How To Practice Emotional Intelligence

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Emotional intelligence. Image: Antonino Visalli on Unsplash

Intelligence is not about what you know but how you know. For instance, you know that no other word rhymes with orange — not because I just told you, but because you’re actively trying to find a word that does. You are applying knowledge to a conundrum and finding the truth.

This is also true for emotional intelligence.

To be emotionally intelligent, you need to understand why you think and feel a certain way, so you can easily learn and grow. It’s feeling sad and knowing why your feeling sad. This then allows you to accept it and possibly deal with it.

Sometimes you feel sad because a loved one has passed away, and that’s normal. You are human. We all are. This type of sadness is just something you need to accept and let happen.

Other times you feel sad because someone hurt you, and it’s important to understand and learn from this so you don’t let them hurt you again.

But sadness is the tip of the emotional iceberg. There are thousands of feelings to be felt, and each comes with its own unique territory. Which makes emotional intelligence an important tool for dealing with them.

That being said, here’s how to be emotionally intelligent:

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Emotional Intelligence. Image: Tachina Lee on Unsplash

Your mind is not an all-knowing God, which means you can’t expect it to get everything right. Because all the thoughts you conjure up come from personal experiences. They don’t come from fact.

Sometimes you’ll feel angry, and you think you know the answer, but is it really so? It’s important to reconsider sometimes because solidifying your suspicions does not always lead to good results. Being wrong about why your angry could lead to a falling out with a friend or an unnecessary argument.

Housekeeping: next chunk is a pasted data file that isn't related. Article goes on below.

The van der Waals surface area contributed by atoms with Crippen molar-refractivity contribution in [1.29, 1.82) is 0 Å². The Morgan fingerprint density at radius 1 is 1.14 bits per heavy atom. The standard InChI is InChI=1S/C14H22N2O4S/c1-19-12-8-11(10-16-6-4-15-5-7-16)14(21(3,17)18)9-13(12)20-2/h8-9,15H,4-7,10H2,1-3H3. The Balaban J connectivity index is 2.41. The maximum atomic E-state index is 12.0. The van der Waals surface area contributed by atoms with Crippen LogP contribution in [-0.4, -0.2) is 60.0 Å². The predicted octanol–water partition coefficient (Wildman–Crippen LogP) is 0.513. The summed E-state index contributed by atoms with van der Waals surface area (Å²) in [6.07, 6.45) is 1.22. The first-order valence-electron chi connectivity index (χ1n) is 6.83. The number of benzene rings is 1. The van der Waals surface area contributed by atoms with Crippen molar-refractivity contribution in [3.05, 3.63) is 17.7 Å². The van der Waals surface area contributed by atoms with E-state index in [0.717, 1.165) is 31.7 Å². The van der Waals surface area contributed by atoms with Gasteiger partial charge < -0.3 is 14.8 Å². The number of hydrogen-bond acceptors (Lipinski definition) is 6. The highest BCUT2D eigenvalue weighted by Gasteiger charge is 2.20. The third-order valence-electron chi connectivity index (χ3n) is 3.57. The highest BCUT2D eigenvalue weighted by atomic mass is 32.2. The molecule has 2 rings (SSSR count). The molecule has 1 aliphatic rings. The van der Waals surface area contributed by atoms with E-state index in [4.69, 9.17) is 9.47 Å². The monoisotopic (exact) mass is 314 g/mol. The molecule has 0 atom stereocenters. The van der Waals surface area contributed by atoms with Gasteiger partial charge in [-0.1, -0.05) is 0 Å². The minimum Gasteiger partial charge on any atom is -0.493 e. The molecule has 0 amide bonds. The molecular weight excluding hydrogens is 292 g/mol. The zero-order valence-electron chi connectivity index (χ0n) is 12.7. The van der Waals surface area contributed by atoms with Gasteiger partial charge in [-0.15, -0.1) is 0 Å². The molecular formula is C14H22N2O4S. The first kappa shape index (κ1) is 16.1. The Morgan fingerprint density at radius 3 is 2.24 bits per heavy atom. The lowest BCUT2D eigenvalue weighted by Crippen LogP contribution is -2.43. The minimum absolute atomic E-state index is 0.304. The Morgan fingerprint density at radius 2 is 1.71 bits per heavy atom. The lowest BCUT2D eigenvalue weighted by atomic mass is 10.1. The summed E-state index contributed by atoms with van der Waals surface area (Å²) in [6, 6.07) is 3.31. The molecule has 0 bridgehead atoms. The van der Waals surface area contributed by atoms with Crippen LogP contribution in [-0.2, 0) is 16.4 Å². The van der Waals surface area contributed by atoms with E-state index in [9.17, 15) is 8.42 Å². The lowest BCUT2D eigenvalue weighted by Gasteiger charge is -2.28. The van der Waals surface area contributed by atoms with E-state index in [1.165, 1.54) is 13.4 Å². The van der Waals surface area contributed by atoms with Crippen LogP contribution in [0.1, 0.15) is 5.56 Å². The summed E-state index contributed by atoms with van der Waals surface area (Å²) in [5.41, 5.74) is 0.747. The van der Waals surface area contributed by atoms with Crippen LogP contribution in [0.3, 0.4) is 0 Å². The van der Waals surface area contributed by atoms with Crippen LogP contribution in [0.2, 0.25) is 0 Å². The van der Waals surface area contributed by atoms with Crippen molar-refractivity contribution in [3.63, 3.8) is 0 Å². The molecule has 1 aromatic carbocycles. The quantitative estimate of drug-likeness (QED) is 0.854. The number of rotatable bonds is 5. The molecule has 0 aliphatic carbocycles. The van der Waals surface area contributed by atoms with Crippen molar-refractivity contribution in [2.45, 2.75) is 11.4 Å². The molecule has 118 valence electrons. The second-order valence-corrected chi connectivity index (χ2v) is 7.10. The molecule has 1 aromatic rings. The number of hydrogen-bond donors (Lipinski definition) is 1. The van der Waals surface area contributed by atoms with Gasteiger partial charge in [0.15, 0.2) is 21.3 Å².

And don’t forget that it’s okay if you don’t know the answer. It’s the same with intellect; you may not know the answer to all your everyday conundrums. You’re not expected to know everything. And at least knowing that you don’t know won’t lead to anything disastrous. It just means you need time to ponder.

You never know, that feeling could simply be from a crappy stomach or poor sleep.

You’re gonna have thoughts that you don’t like. I get them all the time. The thought of wanting to punch someone in the face or perhaps the thought of doing something sordid. Everyone gets naughty thoughts. But as I said before, it’s important to remember that the thoughts you have are not always factual. They are simply reactions to the world around you.

Of course, this doesn’t mean you should push them away. In any case, it’s impossible to stop a thought from happening.

If I was to tell you to stop thinking about a pink elephant, chances are the thought will grow. Seriously, try it now. Close your eyes and imagine a pink elephant. Then tell yourself to stop thinking about it.

See? The more you tell yourself to stop, the more you keep thinking about pink elephants.

The trick is to substitute your thoughts. Look at the world around you and see the beauty. Or simply think about something else. A song you like or the person you love.